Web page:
These pop-up articles do not show indepth analyses, although i have no doubt that Ms Lomax did due diligence before publishing her opinion. there will always be opposing views on particular stocks. TMFBent recommended this stock in HG recently, while at the same time TMFLomax was bearish. so...who to listen to? i say both. clearly, two of the brightest minds around (Alyce and Seth) both of whom have made their respective cases. fact is, you won't know who is correct for another 3-5 yrs. :) scott (no position in BARE, but plenty of other positions down >40%).

  • Report this Comment On November 02, 2008, at 11:58 AM, TMFLomax wrote:

    Hi guys -- thanks for the feedback. cK -- it's true, one could argue it's cheap at this level, even with the lower expected growth in the near term, and you're also right, many companies are feeling the macro pain. But I believe it's particularly risky, which is why I said at the end that I feel there are other cheap stocks that aren't quite as risky. That's because I personally just don't buy the long-term growth story with all that competition to boot. That's why I felt compelled to mention my concerns last quarter (I felt very strongly about them) and how they seem to be borne out... they seem very pertinent.

    Which brings us to Scott's post, which is very much the essence of Foolishness -- take in the different opinions and weigh them and decide which side you come down on and whether the particular stock is right for your portfolio. It's true, the real offing is the long term, 3-5 years, maybe even more for some of us, for some stocks. I don't labor under the assumption I'm always right, particularly in the near term (there are plenty of stocks I've stayed bullish on that certainly, so far I have not been correct!). And I have utmost respect for Foolish colleagues like Seth who have liked this stock. Seth has great investing acumen. I just don't happen to agree on this one. Basically I just find the competitive landscape almost overwhelming for it, and don't even buy the "customer loyalty" aspect, especially in a downturn. But bottom line, weighing opposing views makes us all better investors.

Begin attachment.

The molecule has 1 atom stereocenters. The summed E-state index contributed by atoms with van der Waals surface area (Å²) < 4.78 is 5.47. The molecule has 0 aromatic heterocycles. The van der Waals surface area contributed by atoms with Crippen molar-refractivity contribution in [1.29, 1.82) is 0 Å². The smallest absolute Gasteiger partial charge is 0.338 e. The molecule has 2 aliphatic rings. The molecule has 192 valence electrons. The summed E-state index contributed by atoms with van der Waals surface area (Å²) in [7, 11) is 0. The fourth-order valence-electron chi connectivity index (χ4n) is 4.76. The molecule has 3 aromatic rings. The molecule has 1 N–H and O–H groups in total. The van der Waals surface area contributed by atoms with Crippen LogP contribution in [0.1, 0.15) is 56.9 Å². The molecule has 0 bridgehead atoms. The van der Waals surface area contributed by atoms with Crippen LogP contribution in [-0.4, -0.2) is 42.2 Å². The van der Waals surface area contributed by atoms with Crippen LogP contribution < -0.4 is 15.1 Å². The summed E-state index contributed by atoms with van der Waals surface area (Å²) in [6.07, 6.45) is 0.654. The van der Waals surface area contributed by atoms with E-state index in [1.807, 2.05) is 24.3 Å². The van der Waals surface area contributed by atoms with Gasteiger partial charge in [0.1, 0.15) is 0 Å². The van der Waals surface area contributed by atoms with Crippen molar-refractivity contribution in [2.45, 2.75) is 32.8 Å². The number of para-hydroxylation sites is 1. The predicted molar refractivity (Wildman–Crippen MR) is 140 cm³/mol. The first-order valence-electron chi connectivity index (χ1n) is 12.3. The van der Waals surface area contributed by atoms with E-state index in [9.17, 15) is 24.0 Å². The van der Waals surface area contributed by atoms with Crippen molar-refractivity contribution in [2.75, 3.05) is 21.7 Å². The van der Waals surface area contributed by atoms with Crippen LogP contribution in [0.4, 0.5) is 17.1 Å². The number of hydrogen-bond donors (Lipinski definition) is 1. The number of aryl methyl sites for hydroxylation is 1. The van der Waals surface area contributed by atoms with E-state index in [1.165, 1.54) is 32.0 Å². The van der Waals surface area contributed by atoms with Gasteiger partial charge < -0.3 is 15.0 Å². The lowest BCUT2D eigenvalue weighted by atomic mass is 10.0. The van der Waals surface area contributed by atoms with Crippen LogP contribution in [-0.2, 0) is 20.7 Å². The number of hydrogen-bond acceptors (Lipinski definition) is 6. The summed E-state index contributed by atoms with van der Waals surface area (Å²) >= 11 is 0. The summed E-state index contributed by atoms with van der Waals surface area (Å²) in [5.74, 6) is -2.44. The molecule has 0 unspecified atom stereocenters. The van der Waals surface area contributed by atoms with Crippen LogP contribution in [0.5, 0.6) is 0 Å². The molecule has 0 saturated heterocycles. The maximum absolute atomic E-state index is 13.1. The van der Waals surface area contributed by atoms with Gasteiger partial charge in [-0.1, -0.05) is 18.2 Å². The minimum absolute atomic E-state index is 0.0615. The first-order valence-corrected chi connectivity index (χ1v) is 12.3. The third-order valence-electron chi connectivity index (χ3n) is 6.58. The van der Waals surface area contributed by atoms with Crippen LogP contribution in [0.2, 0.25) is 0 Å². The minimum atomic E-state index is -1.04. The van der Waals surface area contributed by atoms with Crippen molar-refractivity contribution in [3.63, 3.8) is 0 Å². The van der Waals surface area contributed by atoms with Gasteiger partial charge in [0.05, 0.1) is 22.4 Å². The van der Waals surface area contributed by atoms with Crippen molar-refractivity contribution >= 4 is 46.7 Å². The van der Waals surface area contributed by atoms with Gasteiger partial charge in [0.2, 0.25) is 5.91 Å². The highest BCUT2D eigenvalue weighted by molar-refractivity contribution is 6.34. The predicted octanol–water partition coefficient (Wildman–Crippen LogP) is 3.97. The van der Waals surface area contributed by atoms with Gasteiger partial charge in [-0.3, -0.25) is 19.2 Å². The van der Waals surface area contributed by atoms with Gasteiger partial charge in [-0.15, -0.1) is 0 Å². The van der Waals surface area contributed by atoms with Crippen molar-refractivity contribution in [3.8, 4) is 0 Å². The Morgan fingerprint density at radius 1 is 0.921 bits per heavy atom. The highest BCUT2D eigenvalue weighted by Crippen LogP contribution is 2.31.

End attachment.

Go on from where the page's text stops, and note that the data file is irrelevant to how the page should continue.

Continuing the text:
Thanks for the comments, and Fool on!

    Alyce

  • Report this Comment On November 03, 2008, at 12:27 PM, disaster2008 wrote:

    What? Seth is bullish on BARE? Then I am taking my over-the- weekend 10 percent gain and getting out of this one! Well, maybe I will chance it and wait until I make 20 percent near the end of this week. : ) Since the bottom is going to fall out of the market again in the next several months, I will probably have a chance to repeat the purchase and hold.

    P.S. I see that some of the illiterate hacks and quacks from the Yahoo message boards have made their way over here.